Forgiveness and Hope

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What is the first thing that comes to your mind when you think of forgiveness?

I tend to think of people who have forgiven the impossible. Usually, we hear of such stories in the news, we marvel at it for a day or two, and then there is something else to grab our collective attention. Rarely do follow up stories detail the pain and anguish, the PTSD, caused by the event. I suspect that genuine forgiveness is far more complicated than we think.

This weekend we are celebrating Easter, the death and miraculous resurrection of Jesus Christ, the Son of God, who came to earth for the purpose of sacrificing himself to make final and complete forgiveness available to all who believe in his name.

“This is my blood of the covenant, which is poured out for many for the forgiveness of sins.” (Matthew 26:28)

Our sins are the cause of the broken relationship that exists between us and God. God has always desired to be in loving healthy relationship with the people created in his image. He delights in each one of us, but sin has always gotten in the way of meaningful interaction.

The entire Old Testament is a story of God’s people, sometimes faithful and more often not, and his attempts to teach them to believe and relate to him. The miracles that must have astounded the Israelites, like the exodus, water from a rock, God’s thunderous voice on Mt. Sinai, and the daily provision of manna, were quickly forgotten and replaced by grumbling, a golden calf and lack of faith in the God who was so obviously with them. And that’s just the story of the first few books of the Bible.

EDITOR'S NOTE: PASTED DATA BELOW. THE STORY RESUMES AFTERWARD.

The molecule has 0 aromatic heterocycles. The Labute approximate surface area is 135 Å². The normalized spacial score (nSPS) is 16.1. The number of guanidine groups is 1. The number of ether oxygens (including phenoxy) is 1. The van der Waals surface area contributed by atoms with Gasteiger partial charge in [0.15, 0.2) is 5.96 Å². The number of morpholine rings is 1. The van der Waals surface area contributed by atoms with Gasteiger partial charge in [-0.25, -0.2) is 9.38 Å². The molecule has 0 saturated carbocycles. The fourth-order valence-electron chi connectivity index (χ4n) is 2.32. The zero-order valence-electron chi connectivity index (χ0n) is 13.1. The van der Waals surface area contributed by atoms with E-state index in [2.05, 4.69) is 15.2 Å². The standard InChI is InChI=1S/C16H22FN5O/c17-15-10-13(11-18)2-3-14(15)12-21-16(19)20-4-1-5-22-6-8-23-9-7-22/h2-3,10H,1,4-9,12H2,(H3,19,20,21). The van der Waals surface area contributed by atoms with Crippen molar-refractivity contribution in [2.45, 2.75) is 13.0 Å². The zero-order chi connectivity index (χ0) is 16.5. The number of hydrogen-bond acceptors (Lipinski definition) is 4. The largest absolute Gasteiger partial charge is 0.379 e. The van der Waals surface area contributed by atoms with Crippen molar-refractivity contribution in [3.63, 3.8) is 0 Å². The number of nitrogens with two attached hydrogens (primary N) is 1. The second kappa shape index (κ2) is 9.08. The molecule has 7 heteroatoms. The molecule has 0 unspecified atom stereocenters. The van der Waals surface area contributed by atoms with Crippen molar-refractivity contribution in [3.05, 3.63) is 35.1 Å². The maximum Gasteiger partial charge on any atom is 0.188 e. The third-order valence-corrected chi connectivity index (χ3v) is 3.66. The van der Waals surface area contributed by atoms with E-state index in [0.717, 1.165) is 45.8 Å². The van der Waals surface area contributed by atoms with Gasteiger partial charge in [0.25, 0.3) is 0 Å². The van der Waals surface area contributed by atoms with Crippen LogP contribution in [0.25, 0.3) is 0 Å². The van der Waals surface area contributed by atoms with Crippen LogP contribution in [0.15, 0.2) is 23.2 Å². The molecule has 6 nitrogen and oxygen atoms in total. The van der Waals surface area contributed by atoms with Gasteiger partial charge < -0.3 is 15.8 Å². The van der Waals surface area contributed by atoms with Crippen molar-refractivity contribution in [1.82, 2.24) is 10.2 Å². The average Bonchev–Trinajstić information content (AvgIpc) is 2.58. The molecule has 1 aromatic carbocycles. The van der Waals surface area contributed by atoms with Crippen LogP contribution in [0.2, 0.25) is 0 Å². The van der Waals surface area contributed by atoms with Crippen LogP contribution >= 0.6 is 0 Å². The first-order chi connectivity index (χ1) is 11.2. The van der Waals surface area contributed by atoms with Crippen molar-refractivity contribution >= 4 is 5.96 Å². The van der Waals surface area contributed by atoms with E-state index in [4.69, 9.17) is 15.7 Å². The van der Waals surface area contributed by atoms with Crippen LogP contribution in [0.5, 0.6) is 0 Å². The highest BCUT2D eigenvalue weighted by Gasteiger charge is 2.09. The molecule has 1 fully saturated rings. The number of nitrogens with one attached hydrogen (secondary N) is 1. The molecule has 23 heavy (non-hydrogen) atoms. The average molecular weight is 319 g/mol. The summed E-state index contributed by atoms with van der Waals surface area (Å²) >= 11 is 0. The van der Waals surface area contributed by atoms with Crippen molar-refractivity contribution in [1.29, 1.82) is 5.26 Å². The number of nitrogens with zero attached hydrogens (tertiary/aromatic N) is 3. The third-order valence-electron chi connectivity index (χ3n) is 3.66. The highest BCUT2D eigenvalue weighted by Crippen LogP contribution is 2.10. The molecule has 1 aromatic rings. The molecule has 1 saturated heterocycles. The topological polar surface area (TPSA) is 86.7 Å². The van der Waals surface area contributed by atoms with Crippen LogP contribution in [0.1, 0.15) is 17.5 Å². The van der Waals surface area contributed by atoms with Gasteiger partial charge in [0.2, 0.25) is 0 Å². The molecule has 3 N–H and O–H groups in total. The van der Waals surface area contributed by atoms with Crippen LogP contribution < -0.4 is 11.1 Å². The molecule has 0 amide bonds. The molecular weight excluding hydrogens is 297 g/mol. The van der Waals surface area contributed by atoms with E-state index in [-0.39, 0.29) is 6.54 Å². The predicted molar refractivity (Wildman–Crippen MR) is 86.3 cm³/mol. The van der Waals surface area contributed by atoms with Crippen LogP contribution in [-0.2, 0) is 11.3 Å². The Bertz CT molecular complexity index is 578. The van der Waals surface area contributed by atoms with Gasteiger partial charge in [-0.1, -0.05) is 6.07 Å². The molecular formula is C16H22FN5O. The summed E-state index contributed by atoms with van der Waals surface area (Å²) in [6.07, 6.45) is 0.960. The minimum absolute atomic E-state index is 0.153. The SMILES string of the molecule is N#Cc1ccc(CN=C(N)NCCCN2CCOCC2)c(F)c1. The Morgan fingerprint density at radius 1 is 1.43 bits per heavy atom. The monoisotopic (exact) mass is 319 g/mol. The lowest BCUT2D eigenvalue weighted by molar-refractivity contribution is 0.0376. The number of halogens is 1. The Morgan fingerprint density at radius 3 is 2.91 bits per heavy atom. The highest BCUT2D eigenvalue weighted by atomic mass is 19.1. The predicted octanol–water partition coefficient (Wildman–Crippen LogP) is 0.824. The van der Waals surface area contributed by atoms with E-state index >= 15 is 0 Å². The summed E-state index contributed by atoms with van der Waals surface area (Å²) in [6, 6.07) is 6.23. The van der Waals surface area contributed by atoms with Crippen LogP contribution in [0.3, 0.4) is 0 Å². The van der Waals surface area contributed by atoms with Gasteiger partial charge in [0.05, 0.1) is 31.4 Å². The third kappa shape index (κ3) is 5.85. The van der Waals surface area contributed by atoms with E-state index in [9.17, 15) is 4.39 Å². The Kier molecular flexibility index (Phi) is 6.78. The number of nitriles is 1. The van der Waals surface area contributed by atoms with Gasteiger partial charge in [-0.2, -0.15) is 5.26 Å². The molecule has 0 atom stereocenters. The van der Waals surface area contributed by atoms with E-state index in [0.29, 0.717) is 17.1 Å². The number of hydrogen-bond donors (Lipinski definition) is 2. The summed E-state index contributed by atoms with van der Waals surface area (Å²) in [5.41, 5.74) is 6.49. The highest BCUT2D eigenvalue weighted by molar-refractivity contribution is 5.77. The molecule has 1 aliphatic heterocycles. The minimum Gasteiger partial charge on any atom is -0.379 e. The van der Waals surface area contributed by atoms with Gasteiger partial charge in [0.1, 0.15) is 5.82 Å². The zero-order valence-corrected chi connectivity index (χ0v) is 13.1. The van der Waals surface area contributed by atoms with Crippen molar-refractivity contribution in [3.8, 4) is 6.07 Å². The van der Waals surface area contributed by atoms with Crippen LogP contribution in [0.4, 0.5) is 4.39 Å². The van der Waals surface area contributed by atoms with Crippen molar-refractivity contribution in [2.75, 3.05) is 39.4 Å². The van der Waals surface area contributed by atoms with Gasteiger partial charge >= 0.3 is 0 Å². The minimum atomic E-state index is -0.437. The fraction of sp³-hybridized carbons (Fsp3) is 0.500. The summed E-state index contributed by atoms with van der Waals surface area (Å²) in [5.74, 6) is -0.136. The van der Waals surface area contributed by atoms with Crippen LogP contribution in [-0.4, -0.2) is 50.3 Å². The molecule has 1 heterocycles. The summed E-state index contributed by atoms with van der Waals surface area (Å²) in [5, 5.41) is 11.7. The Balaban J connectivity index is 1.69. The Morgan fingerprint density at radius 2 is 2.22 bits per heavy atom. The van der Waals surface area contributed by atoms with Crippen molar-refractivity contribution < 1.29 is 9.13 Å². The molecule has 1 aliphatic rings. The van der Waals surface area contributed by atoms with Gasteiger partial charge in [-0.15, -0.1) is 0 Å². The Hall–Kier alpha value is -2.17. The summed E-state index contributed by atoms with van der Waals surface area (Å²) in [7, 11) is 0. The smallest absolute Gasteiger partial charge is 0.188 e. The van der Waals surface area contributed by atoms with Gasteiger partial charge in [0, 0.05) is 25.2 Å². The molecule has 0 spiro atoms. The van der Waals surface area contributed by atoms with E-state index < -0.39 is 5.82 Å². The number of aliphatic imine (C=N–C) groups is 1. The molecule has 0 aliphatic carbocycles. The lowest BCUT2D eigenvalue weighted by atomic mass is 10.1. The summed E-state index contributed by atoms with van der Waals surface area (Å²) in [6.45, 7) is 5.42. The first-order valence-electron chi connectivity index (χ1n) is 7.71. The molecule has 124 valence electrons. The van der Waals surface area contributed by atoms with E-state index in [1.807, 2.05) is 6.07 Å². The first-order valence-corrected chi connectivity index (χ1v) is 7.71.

God instructed Moses to build a tabernacle and to offer daily sacrifices for sin. Bulls, goats, lambs and rams were all regularly slaughtered and the blood sprinkled on the altar of the tabernacle. It sounds awful, unpleasant, and messy, but it was necessary. Blood, death and sacrifice were central to the Israelites faith. The law was not a final solution; it would not permanently deal with sin.

The law is only a shadow of the good things that are coming—not the realities themselves. For this reason it can never, by the same sacrifices repeated endlessly year after year, make perfect those who draw near to worship. Hebrews 10:1

The endless sacrifices would never make us perfect, but they foreshadowed the one sacrifice that would forgive our sins for once and for all.

Christ would have had to suffer many times since the creation of the world. But he has appeared once for all at the culmination of the ages to do away with sin by the sacrifice of himself. Hebrews 9:26

Easter weekend causes me to think about my sins, to face them and repent of them, but more importantly, to rejoice in the assurance that they are forgiven through the costly sacrifice of Jesus.

That truth gives me hope.

It’s easy to forget that God created us in his image, that he loves us, and that he has plans for us. Sometimes I don’t think about what it cost him to give me complete and eternal forgiveness of all of my sins, once for all. He still wants us to know him, to trust him, and to be in close relationship with him. Jesus made that possible.

Praise be to the God and Father of our Lord Jesus Christ! In his great mercy he has given us new birth into a living hope through the resurrection of Jesus Christ from the dead. 1 Peter 1:3

Celebrate forgiveness this Easter and rejoice in the hope that we have in Jesus.

Photo by Andrew Seaman on Unsplash

 

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